The Nike Hoop Summit is a showcase of the top young talent around the world and an important event where NBA scouts and coaches flock to watch intense practices where those young talents perform against one another. The game often turns into an up-and-down affair; usually the games aren’t as close.
This year, the World Team, led by Ben Simmons, Jamal Murray and Skal Labissiere, squeaked out a 103-101 victory. It was the closest such contest in the Hoop Summit since 2000. That being said, it was an entertaining game between two very talented teams with many hopefuls for the NBA. It begs the question: who were the best NBA prospects of the bunch?
Honorable mention: Luke Kennard SG (Duke), Cheick Diallo PF/C (Undecided), Thon Maker PF/C (Undecided), Zhou Qi C (China), Malik Newman SG (Undecided), Steven Zimmerman C (Undecided), Ivan Rabb PF/C (California)
5) Jamal Murray
6-5, 200, PG/SG, Undecided
Murray was arguably the most pro-ready guard in attendance, and he said he’s “90 percent” sure he will stay in the class of 2016 after he considered changing to the 2015 class. The 6-foot-5, 200 pound Murray has enough size and length (6-8 wingspan) to play either guard spot at the next level. He was the best player on the court during the game scoring 30 points and five assists.
Murray showcased his all-around ability: knocking down NBA three-pointers, slashing to the rim with a great handle while finishing over length and changing speeds to keep defenders off-balanced. While not the best athlete, Murray definitely showed enough to be adequate for an NBA guard. He’s strong enough to absorb contact, and definitely has the frame to add some more weight, which will be needed down the line. Look for Murray to be a top 10 pick in the 2017 NBA Draft.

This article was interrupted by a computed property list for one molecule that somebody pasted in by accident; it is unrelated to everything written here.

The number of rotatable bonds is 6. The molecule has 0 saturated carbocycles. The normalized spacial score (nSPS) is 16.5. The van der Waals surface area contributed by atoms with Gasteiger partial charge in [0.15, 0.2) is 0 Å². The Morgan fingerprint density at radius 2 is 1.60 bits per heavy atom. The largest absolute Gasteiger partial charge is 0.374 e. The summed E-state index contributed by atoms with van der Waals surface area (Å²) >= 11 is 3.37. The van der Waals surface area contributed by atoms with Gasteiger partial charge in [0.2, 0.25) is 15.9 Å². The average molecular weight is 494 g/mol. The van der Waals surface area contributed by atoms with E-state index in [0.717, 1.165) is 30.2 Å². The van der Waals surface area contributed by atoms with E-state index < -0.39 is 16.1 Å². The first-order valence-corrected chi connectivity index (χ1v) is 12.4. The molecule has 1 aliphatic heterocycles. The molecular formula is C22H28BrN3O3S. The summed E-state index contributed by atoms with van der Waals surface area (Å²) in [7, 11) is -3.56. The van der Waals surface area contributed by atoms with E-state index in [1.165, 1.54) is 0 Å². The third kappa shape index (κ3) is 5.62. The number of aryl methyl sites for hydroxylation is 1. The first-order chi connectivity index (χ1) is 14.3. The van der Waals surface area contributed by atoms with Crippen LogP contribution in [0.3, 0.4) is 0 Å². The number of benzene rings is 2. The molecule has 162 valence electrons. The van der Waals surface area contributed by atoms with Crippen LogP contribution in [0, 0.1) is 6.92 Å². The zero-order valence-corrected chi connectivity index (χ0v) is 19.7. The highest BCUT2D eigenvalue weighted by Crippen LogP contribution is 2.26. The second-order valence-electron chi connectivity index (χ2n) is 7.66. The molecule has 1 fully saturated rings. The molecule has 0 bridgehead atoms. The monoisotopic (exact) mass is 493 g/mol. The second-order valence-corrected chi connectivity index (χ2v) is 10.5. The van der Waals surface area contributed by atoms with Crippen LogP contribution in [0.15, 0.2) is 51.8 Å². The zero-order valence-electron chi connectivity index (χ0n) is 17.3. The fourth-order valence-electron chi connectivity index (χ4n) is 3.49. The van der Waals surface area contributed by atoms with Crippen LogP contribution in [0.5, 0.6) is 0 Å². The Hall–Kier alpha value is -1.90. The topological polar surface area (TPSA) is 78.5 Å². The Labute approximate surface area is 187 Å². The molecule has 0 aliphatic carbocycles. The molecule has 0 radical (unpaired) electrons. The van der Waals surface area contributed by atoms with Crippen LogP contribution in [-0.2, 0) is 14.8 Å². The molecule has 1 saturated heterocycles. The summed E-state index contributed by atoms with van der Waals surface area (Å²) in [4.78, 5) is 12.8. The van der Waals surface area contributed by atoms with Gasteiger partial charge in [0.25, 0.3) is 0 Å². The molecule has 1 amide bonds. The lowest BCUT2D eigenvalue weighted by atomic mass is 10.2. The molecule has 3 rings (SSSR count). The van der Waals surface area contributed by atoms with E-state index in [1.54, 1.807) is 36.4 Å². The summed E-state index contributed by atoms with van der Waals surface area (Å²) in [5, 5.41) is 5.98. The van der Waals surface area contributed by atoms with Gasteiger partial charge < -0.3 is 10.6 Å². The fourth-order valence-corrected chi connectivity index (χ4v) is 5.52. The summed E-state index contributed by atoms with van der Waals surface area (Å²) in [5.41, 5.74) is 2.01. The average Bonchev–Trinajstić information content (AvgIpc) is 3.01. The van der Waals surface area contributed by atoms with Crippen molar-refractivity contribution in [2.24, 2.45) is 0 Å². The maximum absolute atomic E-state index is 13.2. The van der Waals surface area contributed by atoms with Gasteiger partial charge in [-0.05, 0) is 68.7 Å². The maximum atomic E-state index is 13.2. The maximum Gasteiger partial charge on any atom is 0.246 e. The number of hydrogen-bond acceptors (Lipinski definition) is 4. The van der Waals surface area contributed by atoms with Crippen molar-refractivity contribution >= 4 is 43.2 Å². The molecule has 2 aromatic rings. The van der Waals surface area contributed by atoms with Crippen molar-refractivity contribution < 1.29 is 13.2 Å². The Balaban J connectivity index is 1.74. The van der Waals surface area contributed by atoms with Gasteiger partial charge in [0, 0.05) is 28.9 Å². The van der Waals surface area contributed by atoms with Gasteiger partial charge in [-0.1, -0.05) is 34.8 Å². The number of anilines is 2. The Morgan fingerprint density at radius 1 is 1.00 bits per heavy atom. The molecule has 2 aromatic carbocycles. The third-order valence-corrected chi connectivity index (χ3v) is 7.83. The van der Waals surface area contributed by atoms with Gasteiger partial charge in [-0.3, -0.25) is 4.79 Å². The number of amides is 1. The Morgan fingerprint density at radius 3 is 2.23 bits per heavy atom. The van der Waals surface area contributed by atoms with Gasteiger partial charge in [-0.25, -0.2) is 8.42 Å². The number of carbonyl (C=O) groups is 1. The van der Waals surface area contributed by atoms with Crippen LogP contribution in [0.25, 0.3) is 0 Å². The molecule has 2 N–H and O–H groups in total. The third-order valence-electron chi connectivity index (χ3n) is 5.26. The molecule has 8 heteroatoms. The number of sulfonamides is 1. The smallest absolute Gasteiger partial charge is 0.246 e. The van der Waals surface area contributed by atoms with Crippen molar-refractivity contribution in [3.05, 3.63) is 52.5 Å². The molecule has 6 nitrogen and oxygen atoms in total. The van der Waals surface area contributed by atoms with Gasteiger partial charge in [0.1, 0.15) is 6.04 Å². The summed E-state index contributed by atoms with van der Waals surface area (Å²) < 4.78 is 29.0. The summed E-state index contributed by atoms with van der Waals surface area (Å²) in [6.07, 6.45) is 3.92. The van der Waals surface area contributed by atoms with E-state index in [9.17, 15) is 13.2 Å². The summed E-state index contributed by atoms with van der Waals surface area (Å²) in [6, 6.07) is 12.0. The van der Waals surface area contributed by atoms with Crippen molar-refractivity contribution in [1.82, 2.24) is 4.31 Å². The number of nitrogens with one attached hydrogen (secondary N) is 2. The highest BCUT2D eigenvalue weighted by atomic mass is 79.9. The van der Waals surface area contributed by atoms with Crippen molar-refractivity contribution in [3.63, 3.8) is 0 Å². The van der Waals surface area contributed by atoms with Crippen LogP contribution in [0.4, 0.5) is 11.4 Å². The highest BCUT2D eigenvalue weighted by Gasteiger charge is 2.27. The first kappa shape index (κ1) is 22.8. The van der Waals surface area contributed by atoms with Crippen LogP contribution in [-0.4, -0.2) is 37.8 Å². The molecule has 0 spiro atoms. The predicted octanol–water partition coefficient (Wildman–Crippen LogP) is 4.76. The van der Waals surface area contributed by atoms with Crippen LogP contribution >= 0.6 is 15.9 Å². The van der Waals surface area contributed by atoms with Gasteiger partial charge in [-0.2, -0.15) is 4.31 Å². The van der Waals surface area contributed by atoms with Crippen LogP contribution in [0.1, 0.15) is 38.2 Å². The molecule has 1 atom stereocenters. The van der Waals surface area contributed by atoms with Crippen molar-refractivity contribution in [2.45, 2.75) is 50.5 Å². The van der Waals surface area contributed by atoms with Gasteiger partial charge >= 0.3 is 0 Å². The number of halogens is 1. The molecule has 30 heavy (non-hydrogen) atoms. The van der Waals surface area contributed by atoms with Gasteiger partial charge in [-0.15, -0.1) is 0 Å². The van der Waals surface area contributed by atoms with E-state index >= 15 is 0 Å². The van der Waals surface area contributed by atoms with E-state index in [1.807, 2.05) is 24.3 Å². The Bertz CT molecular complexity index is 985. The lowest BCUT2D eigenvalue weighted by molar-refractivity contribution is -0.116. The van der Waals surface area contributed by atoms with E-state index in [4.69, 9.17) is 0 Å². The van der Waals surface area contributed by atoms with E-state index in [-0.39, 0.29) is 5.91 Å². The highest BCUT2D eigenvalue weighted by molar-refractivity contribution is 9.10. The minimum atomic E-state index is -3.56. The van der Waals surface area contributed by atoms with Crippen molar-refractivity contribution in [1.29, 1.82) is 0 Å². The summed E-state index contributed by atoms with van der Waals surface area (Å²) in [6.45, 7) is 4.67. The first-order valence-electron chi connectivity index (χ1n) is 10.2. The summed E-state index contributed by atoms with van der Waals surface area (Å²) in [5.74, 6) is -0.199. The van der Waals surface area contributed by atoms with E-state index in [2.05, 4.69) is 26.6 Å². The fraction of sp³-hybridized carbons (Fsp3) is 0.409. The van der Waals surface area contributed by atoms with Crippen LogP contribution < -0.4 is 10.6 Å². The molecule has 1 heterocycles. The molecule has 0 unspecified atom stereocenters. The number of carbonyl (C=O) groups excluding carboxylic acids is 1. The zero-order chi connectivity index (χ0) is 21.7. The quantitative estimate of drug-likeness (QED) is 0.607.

4) Jaylen Brown
6-7, 220, SF, Undecided
Brown wasn’t one of the five best players in the game, but he was one of the top five NBA prospects on the floor. He didn’t play his best game, only finishing with eight points on 2-9 shooting, but showcased his high-flying ability when he had the chance. Brown was injured during the week of practices with a sore hip, so that might have been a reason why he looked a step slow.
At his best, Brown is an explosive physical specimen in the mold of Stanley Johnson from last year’s class. He isn’t as polished from the perimeter as Johnson and needs to improve his jump shot to fulfill his immense potential. At 6-7 with a near 7-0 wingspan, Brown has all the physical tools you look for in a wing at the next level. Brown still has to decide where he’s going to school next season, and Cal-bound Ivan Rabb is recruiting him to join him. It’s crucial that Brown picks a school that allows him to develop from the perimeter. If so, Brown is a likely top 10 pick in the 2016 draft.
3) Ben Simmons
6-10, 240, SF/PF, LSU
Simmons was the most NBA-ready frontcourt player playing in the Nike Hoop Summit. He has great size for the wing and is a mismatch nightmare playing power forward. Simmons finished with 13 points, nine assists and nine rebounds, just short of a triple-double. He shows tremendous versatility in his skillset, constantly making winning plays when it mattered most. He can push the ball himself off rebounds and make plays in the open court.